Future pandemics will be deadlier if we don't change our behavior

CNN

28th April, 2020 04:03:54 printer

Future pandemics will be deadlier if we don't change our behavior

Future pandemics are likely to be more frequent, deadly, and will spread more rapidly, unless we stop the widespread destruction of our environment, a group of four leading scientists say.

"There is a single species that is responsible for the COVID-19 pandemic -- us," the group said in a guest article published on the Intergovernmental Science-Policy Platform on Biodiversity and Ecosystem Services (IPBES)'s website.
"We have a small window of opportunity, in overcoming the challenges of the current crisis, to avoid sowing the seeds of future ones."

Professors Josef Settele, Sandra Diaz and Eduardo Brondizio and Dr. Peter Daszak drew on research from their IPBES Global Assessment Report last year -- considered the most comprehensive assessment of global nature loss ever -- which concluded 1 million species of plants and animals are at risk of extinction in coming decades.

A perfect storm for disease: "Rampant deforestation, uncontrolled expansion of agriculture, intensive farming, mining and infrastructure development, as well as the exploitation of wild species have created a 'perfect storm' for the spillover of diseases from wildlife to people," the scientists said,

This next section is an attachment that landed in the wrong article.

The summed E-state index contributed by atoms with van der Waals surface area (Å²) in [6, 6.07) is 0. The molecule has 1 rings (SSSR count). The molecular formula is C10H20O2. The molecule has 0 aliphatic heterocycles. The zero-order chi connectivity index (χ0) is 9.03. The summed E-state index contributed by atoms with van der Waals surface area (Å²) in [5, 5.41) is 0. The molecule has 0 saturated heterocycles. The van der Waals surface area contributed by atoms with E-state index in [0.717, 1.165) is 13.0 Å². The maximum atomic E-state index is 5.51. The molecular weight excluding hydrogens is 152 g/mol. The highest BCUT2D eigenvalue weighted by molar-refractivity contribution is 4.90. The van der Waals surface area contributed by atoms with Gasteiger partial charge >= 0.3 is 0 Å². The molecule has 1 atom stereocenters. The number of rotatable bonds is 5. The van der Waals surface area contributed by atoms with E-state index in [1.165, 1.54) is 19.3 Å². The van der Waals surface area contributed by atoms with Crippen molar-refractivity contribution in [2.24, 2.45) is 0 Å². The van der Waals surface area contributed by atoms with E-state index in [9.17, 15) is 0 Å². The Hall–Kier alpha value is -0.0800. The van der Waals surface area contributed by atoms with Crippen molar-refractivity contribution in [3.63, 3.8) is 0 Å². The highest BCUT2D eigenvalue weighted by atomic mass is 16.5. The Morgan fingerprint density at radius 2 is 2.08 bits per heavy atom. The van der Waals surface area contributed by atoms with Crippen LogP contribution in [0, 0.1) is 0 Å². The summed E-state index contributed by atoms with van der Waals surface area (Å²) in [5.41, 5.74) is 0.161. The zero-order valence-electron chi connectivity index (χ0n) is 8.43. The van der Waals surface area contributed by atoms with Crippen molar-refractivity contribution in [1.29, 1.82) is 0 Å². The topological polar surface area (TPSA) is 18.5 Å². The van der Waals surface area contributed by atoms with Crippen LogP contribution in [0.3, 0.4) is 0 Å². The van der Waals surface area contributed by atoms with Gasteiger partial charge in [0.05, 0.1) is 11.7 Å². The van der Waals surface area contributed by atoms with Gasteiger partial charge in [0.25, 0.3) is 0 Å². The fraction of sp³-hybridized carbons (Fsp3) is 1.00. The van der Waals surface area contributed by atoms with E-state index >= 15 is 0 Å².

"This often occurs in areas where communities live that are most vulnerable to infectious diseases."

The authors warn that this is just the beginning: About 1.7 million unidentified viruses of the type known to infect people are believed to still exist in mammals and water birds.

What they recommend:

Strengthen and enforce environmental regulations -- "and only deploy stimulus packages that offer incentives for more sustainable and nature-positive activities."
Adopt a 'One Health' approach to decision-making -- "recognizing the complex interconnections among the health of people, animals, plants and our shared environment."
Health systems need to be properly funded in countries with disease hot spot risks. They recommend mobilizing international finance to build clinics and surveillance programs, and partner with indigenous peoples and local communities.

 

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